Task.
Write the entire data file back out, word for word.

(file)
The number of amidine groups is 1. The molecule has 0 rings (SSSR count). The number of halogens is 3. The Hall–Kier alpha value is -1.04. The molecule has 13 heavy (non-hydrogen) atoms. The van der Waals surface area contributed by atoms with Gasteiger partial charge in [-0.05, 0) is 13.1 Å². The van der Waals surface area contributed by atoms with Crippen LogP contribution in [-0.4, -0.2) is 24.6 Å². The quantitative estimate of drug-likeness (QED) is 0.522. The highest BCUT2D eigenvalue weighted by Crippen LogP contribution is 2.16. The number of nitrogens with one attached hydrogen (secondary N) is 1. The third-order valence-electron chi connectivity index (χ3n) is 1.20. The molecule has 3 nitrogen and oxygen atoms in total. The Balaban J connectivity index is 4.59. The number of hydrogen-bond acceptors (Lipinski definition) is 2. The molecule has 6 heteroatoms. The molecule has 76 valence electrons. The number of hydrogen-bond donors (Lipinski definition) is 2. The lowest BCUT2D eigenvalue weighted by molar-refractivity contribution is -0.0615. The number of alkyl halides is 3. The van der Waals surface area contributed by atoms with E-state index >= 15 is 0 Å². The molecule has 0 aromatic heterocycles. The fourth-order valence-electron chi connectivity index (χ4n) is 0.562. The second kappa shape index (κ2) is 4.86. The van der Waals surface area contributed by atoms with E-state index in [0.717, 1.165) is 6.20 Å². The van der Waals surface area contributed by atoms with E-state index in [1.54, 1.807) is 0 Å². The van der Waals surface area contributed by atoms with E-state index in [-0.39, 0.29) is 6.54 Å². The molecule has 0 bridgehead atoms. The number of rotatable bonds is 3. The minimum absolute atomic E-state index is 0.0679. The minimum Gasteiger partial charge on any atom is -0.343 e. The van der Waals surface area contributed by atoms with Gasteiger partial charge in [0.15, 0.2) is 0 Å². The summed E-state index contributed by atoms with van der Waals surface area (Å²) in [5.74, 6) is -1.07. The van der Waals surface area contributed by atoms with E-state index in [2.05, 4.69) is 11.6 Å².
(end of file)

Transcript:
The number of amidine groups is 1. The molecule has 0 rings (SSSR count). The number of halogens is 3. The Hall–Kier alpha value is -1.04. The molecule has 13 heavy (non-hydrogen) atoms. The van der Waals surface area contributed by atoms with Gasteiger partial charge in [-0.05, 0) is 13.1 Å². The van der Waals surface area contributed by atoms with Crippen LogP contribution in [-0.4, -0.2) is 24.6 Å². The quantitative estimate of drug-likeness (QED) is 0.522. The highest BCUT2D eigenvalue weighted by Crippen LogP contribution is 2.16. The number of nitrogens with one attached hydrogen (secondary N) is 1. The third-order valence-electron chi connectivity index (χ3n) is 1.20. The molecule has 3 nitrogen and oxygen atoms in total. The Balaban J connectivity index is 4.59. The number of hydrogen-bond acceptors (Lipinski definition) is 2. The molecule has 6 heteroatoms. The molecule has 76 valence electrons. The number of hydrogen-bond donors (Lipinski definition) is 2. The lowest BCUT2D eigenvalue weighted by molar-refractivity contribution is -0.0615. The number of alkyl halides is 3. The van der Waals surface area contributed by atoms with E-state index >= 15 is 0 Å². The molecule has 0 aromatic heterocycles. The fourth-order valence-electron chi connectivity index (χ4n) is 0.562. The second kappa shape index (κ2) is 4.86. The van der Waals surface area contributed by atoms with E-state index in [0.717, 1.165) is 6.20 Å². The van der Waals surface area contributed by atoms with E-state index in [1.54, 1.807) is 0 Å². The van der Waals surface area contributed by atoms with E-state index in [-0.39, 0.29) is 6.54 Å². The molecule has 0 bridgehead atoms. The number of rotatable bonds is 3. The minimum absolute atomic E-state index is 0.0679. The minimum Gasteiger partial charge on any atom is -0.343 e. The van der Waals surface area contributed by atoms with Gasteiger partial charge in [0.15, 0.2) is 0 Å². The summed E-state index contributed by atoms with van der Waals surface area (Å²) in [5.74, 6) is -1.07. The van der Waals surface area contributed by atoms with E-state index in [2.05, 4.69) is 11.6 Å².